Borgo San Lazzero, Viale ex Manicomio, 56048
Status: Former Asylum; Abandoned
Founded in 1888 inside of the walls of a former Convent called San Girolamo this location was originally a place for the demented inside of a Poorhouse. In 1902 the name was changed to Frenocomio – psychiatric hospital.
Dr Luigi Scabia would soon take over and change it into sort of a village with stores and places to work for the patients. This was designed to help them become adjusted to society making their transition out of the hospital less painful. He even created currency for the patients to use.
Dr Scabia left the hospital in 1934 and things went from bad to worse to much much worse. The population began to grow until reached over 6,000 of inmates -which what the patients were called then - by the 1950’s – 60’s.
Conditions became horrific: nurses were referred to as guards, there was zero contact with family and the outside world and treatments such as electro-shock therapy, ice water therapy and insulin comas became common place. New pills and poisons were used on the inmates as test subjects.
It also became very easy to be locked up inside but extremely hard to get back out. Annoy someone with any level of power and into the asylum you went; usually death was the only escape.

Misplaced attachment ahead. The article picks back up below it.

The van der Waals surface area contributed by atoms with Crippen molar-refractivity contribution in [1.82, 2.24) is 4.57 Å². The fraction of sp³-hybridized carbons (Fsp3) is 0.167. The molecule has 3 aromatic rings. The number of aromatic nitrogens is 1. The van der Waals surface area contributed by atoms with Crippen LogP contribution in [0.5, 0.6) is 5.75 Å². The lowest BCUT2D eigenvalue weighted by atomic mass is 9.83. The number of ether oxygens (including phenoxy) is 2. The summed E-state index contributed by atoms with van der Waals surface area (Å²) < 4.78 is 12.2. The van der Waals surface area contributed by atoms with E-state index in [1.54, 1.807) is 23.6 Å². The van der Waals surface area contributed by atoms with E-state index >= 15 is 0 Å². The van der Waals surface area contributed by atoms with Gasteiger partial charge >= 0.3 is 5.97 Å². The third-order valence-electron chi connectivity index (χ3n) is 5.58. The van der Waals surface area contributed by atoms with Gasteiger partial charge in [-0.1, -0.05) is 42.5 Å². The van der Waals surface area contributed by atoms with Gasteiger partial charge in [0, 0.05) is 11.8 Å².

In part because of horrible treatment of the patients – here and in other Italian psychiatric facilities – Italy passed the Basaglia Law in 1978 forcing all of the psychiatric hospitals to close. This spelled the end to this house of horrors.
Although, there have been rumours since 2018 that this institution will be opening up again for the treatment of the mentally ill.
Close your eyes and let your imagination run wild. What would an abandoned insane asylum in a horror movie look like? Have you got the picture in mind? Good, you’re picturing this location perfectly.
Apparitions of former patients, nuns and nurses, shadow figures who have been reported as following people, an overwhelming sense of fear and evil, time slips, feelings of not being wanted, being watched, being followed and not being alone.
And many people claim the ghostly population of this location would very much like to hurt the living.
All manner of unexplained sounds: disembodied voices, phantom footsteps, crying, heavy breathing, screaming, laughing, moaning; objects moving on their own, doors and windows opening and closing on their own, objects disappearing, touches, pokes, pulls and tugs by unseen presences.
Electrical disturbances, light anomalies, possession, warm and cold spots, unexplained breezes and winds and unexplained mists.